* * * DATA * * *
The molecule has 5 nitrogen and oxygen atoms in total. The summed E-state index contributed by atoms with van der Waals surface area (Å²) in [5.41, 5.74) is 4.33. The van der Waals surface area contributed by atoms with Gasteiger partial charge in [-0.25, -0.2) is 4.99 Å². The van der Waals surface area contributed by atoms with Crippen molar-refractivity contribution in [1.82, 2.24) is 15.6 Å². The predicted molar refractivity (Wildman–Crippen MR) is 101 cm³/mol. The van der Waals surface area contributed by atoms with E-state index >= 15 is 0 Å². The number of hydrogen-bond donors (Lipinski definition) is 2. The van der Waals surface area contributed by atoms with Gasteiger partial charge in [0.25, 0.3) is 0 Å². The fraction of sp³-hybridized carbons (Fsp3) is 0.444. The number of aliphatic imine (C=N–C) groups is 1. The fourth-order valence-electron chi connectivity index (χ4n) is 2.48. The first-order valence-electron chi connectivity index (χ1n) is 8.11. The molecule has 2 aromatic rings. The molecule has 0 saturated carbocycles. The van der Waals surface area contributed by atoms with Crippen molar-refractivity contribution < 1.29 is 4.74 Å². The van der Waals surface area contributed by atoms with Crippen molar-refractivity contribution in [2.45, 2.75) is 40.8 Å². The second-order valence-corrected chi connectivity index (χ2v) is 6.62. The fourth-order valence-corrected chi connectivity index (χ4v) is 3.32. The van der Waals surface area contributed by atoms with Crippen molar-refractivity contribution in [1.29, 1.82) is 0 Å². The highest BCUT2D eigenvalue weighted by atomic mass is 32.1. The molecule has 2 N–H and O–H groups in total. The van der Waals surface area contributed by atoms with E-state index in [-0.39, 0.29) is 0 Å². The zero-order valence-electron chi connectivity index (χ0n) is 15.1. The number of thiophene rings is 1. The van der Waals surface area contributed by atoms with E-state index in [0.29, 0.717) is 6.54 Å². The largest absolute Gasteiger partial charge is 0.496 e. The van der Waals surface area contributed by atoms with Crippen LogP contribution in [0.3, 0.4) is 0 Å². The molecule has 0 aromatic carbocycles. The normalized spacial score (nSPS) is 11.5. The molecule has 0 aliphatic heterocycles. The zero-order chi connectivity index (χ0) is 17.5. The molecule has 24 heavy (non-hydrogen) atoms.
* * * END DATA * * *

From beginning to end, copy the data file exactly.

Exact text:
The molecule has 5 nitrogen and oxygen atoms in total. The summed E-state index contributed by atoms with van der Waals surface area (Å²) in [5.41, 5.74) is 4.33. The van der Waals surface area contributed by atoms with Gasteiger partial charge in [-0.25, -0.2) is 4.99 Å². The van der Waals surface area contributed by atoms with Crippen molar-refractivity contribution in [1.82, 2.24) is 15.6 Å². The predicted molar refractivity (Wildman–Crippen MR) is 101 cm³/mol. The van der Waals surface area contributed by atoms with E-state index >= 15 is 0 Å². The number of hydrogen-bond donors (Lipinski definition) is 2. The van der Waals surface area contributed by atoms with Gasteiger partial charge in [0.25, 0.3) is 0 Å². The fraction of sp³-hybridized carbons (Fsp3) is 0.444. The number of aliphatic imine (C=N–C) groups is 1. The fourth-order valence-electron chi connectivity index (χ4n) is 2.48. The first-order valence-electron chi connectivity index (χ1n) is 8.11. The molecule has 2 aromatic rings. The molecule has 0 saturated carbocycles. The van der Waals surface area contributed by atoms with Crippen molar-refractivity contribution < 1.29 is 4.74 Å². The van der Waals surface area contributed by atoms with Crippen molar-refractivity contribution in [2.45, 2.75) is 40.8 Å². The second-order valence-corrected chi connectivity index (χ2v) is 6.62. The fourth-order valence-corrected chi connectivity index (χ4v) is 3.32. The van der Waals surface area contributed by atoms with Crippen molar-refractivity contribution in [1.29, 1.82) is 0 Å². The highest BCUT2D eigenvalue weighted by atomic mass is 32.1. The molecule has 2 N–H and O–H groups in total. The van der Waals surface area contributed by atoms with E-state index in [-0.39, 0.29) is 0 Å². The zero-order valence-electron chi connectivity index (χ0n) is 15.1. The number of thiophene rings is 1. The van der Waals surface area contributed by atoms with E-state index in [0.29, 0.717) is 6.54 Å². The largest absolute Gasteiger partial charge is 0.496 e. The van der Waals surface area contributed by atoms with Crippen LogP contribution in [0.3, 0.4) is 0 Å². The molecule has 0 aromatic carbocycles. The normalized spacial score (nSPS) is 11.5. The molecule has 0 aliphatic heterocycles. The zero-order chi connectivity index (χ0) is 17.5. The molecule has 24 heavy (non-hydrogen) atoms.